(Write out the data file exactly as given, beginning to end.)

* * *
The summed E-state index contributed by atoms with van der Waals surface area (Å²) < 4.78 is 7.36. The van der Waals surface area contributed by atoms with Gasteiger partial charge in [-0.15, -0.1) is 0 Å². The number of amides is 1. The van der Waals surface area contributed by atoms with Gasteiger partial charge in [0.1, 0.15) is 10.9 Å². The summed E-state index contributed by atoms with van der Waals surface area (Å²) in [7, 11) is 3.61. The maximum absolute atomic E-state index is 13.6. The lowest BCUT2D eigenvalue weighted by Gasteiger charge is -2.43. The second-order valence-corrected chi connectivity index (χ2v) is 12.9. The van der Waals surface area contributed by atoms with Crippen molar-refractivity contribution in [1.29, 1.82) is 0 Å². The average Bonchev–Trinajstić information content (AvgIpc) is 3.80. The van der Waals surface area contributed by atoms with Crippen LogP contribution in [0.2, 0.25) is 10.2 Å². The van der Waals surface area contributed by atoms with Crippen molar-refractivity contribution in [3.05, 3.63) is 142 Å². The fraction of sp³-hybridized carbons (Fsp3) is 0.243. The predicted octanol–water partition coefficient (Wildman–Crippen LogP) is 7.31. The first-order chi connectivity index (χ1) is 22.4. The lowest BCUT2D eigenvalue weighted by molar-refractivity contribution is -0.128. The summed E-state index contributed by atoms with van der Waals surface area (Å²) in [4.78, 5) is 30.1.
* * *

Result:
The summed E-state index contributed by atoms with van der Waals surface area (Å²) < 4.78 is 7.36. The van der Waals surface area contributed by atoms with Gasteiger partial charge in [-0.15, -0.1) is 0 Å². The number of amides is 1. The van der Waals surface area contributed by atoms with Gasteiger partial charge in [0.1, 0.15) is 10.9 Å². The summed E-state index contributed by atoms with van der Waals surface area (Å²) in [7, 11) is 3.61. The maximum absolute atomic E-state index is 13.6. The lowest BCUT2D eigenvalue weighted by Gasteiger charge is -2.43. The second-order valence-corrected chi connectivity index (χ2v) is 12.9. The van der Waals surface area contributed by atoms with Crippen molar-refractivity contribution in [1.29, 1.82) is 0 Å². The average Bonchev–Trinajstić information content (AvgIpc) is 3.80. The van der Waals surface area contributed by atoms with Crippen LogP contribution in [0.2, 0.25) is 10.2 Å². The van der Waals surface area contributed by atoms with Crippen molar-refractivity contribution in [3.05, 3.63) is 142 Å². The fraction of sp³-hybridized carbons (Fsp3) is 0.243. The predicted octanol–water partition coefficient (Wildman–Crippen LogP) is 7.31. The first-order chi connectivity index (χ1) is 22.4. The lowest BCUT2D eigenvalue weighted by molar-refractivity contribution is -0.128. The summed E-state index contributed by atoms with van der Waals surface area (Å²) in [4.78, 5) is 30.1.